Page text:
I converted to Christianity from Reform Judaism in 2008. The distance between childhood and today grows wider, but our roots are some of the strongest influences on the adults we become. The truth is that while my worldview has undergone a radical shift, Jewish culture and tradition continue to affect my faith.
These are just a few of the ways: some positive, some negative, others neutral:
Social Justice Matters
One common denominator in all branches of Judaism is a passion for social justice. In fact, I know plenty of Jews who would argue that social justice is more important than belief in God.
Justice matters in Christianity too, of course. But it’s my Jewish background that leaves me feeling utterly bewildered at the way social justice movements are trivialized in some Christian circles. While this earth is not our forever home, Christians are charged with the responsibility of taking care of it — and its inhabitants. This is part of what it means to live out our faith (James 14:26). Merely suggesting that Christians should care about justice for all image-bearers is not an indication of being “liberal” or “woke.”
On a similar note…
I Can’t Help But Notice Systemic Injustice
It must have something to do with being a descendant of people with trauma in our blood. As a Jew, I grew up with communal repentance as a regular feature in my worship. It was ingrained in me at a young age that my community rises and falls together.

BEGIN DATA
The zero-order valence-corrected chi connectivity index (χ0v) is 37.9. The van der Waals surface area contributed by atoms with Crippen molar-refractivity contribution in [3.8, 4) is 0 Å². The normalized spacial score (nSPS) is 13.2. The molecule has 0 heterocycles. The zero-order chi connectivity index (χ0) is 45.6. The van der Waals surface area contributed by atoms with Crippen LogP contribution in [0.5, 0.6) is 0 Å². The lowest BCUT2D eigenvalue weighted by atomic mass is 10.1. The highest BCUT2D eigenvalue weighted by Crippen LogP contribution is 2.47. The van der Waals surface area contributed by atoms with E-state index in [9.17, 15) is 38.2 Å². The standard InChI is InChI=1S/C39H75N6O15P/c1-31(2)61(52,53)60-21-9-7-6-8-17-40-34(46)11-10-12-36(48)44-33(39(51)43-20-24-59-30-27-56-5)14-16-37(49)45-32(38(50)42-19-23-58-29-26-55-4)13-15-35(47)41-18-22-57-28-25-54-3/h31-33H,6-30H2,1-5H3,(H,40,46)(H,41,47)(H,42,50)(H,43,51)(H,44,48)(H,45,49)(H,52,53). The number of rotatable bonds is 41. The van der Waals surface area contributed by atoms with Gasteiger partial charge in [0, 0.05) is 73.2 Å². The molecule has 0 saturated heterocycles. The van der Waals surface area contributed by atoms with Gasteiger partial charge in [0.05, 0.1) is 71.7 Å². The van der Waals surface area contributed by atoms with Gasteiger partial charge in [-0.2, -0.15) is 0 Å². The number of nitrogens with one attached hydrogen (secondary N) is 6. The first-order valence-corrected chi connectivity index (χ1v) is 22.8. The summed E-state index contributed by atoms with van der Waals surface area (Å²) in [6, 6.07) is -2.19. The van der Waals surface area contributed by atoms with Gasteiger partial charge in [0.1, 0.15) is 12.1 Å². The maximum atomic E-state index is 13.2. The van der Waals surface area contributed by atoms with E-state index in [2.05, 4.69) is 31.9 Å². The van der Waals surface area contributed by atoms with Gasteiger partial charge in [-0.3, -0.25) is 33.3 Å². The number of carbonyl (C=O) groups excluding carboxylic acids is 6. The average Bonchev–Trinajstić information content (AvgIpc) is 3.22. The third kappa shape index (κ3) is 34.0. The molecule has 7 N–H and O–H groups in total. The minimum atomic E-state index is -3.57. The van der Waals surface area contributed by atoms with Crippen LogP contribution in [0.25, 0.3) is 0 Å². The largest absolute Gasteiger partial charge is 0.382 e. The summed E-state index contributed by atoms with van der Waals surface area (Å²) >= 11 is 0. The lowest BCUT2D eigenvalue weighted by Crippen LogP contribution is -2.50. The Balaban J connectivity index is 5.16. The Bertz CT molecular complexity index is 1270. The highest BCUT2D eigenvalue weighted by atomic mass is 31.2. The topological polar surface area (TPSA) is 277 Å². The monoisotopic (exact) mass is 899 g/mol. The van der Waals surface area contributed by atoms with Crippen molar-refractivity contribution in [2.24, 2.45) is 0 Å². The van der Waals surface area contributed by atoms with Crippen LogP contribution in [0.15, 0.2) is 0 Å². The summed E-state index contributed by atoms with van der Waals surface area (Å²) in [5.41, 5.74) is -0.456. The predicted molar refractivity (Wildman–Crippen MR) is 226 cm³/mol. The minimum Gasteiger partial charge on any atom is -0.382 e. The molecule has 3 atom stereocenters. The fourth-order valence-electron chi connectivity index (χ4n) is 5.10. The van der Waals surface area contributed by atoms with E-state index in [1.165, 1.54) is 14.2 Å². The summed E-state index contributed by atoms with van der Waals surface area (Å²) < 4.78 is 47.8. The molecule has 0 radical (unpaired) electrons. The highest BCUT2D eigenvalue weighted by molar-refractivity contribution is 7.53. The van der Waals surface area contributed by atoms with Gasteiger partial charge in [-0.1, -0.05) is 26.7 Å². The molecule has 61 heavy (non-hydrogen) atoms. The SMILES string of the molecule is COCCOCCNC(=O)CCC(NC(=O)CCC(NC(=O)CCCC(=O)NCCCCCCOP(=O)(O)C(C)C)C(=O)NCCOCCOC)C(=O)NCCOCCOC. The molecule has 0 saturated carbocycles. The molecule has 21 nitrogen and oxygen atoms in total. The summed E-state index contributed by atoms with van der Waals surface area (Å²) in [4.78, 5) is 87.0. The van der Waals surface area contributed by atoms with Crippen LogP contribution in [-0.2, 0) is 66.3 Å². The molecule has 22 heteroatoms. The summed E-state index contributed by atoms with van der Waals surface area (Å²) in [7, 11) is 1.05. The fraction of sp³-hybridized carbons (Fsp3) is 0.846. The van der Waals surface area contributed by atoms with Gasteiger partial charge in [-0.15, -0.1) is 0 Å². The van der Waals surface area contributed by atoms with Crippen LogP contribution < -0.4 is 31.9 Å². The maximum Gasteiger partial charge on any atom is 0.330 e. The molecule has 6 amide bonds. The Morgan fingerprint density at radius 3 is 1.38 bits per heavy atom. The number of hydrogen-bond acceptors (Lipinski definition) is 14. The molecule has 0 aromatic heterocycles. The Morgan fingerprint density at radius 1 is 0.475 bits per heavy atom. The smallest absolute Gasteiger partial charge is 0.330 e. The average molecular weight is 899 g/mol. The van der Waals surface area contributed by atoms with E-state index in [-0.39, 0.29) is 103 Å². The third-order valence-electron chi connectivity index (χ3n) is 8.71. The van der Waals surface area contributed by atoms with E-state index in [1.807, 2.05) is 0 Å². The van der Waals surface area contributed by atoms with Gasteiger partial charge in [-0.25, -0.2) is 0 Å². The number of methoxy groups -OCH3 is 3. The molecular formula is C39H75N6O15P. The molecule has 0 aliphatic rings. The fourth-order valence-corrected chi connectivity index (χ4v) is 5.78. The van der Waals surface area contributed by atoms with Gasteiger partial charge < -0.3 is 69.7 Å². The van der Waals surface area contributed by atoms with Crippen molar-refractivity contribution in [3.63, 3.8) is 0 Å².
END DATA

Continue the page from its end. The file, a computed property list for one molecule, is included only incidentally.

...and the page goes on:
Too often, Christians are taught to view sin as a personal problem rather than a systemic one. If we are all one body of Christ, we are responsible for holding each other accountable. Maybe most of us don’t consider ourselves racist, but when we fail to address racism in our communities, we contribute to the problem.
I Need All The Liturgy
It shouldn’t surprise anyone that, as a Christian, I ended up finding a home in the Anglican Church. The liturgical pattern of the services mirrors what I know from synagogue. Worship, for me, must involve my full participation in prayer and the Eucharist, not just listening to a sermon.
Holidays Can Still Be Hard
Christmas and Easter are two of the most significant holidays on the Christian calendar, marking our savior’s birth and resurrection. But they often leave me feeling more lonely than joyous. I don’t have family (blood relatives, that is) to celebrate with. There were no childhood traditions to bring into my marriage. I love the season of Advent, in which we anticipate the birth of hope. But December 25th has never felt like anything but another day off to me.
Easter is harder, especially the Friday that precedes it. While I fully understand that, as sinners, we all contributed to putting Christ on the cross, internalizing this message as a Jew is uniquely challenging. This part of the Christian story is used as justification for violence and persecution against my people. I don’t believe the New Testament is anti-semitic; rather, toxic Christians over the ages have manipulated the texts to excuse all kinds of horror. That doesn’t make them any less difficult to hear.
There are more ways that Judaism continues to influence me — I wrote a whole book about them. But these ones are certainly the Big Four.